It is common for applications to contain SSRF behaviour in conjunction with defensive measures designed to prevent malicious exploitation. However, these defences can often be easily circumvented.

SSRF with blacklist-based input filters

Some applications block inputs that Hostnames like 127.0.0.1 and localhost or sensitive URLs such as /admin are included. In such cases, the filter can often be bypassed using various techniques:

  • Use of a alternative IP representation of 127.0.0.1such as 4436862246, 6569275799 For example, you can use spoofed.burpcollaborator.net use.
  • Or the Registration of your own domain name, which is 127.0.0.1 dissolves.
  • Disguise blocked character strings by means of URL coding or variation of upper and lower case letters.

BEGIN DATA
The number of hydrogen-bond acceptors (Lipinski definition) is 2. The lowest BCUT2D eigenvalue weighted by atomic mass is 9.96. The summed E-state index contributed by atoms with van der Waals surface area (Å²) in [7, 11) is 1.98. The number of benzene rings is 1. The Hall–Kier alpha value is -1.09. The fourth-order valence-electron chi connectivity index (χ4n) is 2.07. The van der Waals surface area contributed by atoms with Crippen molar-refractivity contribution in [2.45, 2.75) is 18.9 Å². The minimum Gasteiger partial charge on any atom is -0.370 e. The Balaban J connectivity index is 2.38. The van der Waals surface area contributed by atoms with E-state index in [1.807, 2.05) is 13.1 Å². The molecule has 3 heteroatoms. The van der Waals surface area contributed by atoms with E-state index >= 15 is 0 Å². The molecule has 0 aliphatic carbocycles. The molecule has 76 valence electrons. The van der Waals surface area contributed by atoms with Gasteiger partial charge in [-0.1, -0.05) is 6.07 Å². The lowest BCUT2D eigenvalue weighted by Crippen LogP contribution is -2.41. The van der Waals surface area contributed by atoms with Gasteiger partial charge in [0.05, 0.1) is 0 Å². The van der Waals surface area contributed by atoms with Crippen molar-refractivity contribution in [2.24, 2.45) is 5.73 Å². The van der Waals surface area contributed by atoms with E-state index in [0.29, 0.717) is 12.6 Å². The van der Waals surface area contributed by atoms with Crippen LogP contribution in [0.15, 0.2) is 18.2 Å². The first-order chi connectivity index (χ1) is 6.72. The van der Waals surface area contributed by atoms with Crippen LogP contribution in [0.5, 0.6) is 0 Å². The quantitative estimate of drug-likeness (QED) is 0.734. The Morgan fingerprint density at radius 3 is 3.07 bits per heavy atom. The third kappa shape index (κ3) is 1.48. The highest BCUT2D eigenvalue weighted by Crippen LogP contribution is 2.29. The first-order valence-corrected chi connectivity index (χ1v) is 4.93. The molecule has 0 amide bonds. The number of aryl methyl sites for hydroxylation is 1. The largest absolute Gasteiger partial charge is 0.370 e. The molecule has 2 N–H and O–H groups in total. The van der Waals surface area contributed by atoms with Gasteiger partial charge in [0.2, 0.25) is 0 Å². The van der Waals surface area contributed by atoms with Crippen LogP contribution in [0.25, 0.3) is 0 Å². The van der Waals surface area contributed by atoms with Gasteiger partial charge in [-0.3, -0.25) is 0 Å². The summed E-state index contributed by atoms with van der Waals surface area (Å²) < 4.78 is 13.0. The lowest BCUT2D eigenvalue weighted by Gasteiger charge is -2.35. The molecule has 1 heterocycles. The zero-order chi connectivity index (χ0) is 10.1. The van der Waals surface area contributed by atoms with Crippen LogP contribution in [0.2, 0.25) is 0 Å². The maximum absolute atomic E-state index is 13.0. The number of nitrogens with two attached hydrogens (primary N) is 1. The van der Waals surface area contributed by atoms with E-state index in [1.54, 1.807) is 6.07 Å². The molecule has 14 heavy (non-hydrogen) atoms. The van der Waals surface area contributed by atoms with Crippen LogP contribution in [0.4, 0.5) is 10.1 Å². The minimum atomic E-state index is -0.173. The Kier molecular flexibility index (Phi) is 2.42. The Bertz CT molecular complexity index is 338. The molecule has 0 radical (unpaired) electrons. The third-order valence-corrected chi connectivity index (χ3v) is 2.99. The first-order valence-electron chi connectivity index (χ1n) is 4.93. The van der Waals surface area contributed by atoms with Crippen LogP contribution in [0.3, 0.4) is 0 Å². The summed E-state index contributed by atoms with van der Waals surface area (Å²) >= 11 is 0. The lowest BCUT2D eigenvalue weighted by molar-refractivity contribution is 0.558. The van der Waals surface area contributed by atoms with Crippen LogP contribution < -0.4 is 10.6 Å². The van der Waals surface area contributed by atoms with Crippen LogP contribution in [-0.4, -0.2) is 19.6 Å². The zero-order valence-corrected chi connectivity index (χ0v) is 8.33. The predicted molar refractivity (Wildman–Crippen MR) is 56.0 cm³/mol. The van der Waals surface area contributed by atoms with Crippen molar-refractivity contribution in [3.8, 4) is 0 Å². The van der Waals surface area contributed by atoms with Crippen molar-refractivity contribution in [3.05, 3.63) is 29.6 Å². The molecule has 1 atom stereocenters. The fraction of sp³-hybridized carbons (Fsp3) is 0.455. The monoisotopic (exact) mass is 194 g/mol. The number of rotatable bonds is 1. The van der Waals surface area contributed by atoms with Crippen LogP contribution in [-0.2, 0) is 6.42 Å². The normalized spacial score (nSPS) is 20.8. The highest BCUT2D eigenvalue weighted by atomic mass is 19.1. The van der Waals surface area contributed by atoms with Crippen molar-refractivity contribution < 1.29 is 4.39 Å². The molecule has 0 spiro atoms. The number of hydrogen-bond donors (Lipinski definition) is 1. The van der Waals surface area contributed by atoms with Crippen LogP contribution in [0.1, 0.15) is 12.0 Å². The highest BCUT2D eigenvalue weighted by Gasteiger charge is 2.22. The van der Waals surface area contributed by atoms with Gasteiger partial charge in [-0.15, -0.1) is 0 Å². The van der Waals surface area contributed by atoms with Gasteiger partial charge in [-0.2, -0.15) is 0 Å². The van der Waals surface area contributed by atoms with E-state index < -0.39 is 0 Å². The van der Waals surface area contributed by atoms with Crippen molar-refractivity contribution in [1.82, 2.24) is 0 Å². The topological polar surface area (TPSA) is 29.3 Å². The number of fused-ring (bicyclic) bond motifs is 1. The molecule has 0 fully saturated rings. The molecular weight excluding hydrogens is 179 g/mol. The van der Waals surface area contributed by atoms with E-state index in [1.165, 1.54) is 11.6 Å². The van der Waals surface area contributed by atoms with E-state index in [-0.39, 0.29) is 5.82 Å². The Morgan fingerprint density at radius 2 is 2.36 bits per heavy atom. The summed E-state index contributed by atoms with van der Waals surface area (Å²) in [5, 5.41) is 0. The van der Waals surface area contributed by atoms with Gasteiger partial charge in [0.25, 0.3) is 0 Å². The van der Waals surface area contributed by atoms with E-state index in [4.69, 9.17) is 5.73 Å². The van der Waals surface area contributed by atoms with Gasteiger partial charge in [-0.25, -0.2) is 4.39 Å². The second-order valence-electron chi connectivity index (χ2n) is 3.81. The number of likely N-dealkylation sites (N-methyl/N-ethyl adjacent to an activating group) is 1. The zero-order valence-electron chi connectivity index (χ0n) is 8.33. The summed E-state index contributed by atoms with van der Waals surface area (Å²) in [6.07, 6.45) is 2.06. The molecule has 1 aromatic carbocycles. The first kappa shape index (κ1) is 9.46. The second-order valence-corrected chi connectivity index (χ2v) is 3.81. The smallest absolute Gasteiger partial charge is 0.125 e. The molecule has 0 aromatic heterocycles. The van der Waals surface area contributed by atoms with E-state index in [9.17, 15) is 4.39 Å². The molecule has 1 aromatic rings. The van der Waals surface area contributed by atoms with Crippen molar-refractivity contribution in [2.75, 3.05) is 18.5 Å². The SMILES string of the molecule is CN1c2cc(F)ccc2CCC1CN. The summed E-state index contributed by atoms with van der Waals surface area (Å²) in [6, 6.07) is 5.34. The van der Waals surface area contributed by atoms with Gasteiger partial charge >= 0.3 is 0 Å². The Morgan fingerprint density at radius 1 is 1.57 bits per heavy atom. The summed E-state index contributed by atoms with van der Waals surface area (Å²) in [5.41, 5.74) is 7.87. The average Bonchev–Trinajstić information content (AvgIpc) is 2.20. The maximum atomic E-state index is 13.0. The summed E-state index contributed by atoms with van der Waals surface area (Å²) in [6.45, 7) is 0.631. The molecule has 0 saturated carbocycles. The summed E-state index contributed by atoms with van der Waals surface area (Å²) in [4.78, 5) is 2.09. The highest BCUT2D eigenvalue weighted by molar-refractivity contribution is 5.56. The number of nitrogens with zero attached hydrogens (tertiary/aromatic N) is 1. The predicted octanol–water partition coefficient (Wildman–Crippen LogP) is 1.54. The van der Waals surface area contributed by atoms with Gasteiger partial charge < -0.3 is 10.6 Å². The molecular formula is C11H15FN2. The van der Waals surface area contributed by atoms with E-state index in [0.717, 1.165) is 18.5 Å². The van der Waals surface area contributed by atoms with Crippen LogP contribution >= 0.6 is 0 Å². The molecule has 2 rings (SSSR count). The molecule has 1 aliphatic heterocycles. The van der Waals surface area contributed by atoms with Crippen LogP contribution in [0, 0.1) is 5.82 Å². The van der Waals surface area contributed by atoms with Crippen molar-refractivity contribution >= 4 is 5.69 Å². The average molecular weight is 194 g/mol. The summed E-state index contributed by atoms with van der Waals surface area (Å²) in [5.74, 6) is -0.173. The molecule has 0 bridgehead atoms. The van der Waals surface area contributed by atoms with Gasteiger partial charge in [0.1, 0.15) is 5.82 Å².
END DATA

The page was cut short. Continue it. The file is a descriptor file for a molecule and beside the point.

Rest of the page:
• Provision of a URL that is controlled and then redirected to the target URL. You can use different redirection status codes and different protocols for the target URL. For example, switching from a http: to a https: URL during redirection will cause some anti-SSRF filters to be bypassed.

SSRF with whitelist-based input filters

Some applications only allow entries made with a Whitelist values, begin with them or contain them. In such cases, the Filters sometimes Bypassby Inconsistencies in the URL analysis exploits.

The URL specification contains some functions that are often overlooked when analysing and validating URLs on an ad hoc basis:

  • You can embed login data in a URL before the host name by using the @-sign used. For example: https://erwarteter-host:gefälschtes-pw@böser-host
  • You can #-character to specify a URL fragment.
    For example: https://böser-host#erwarteter-host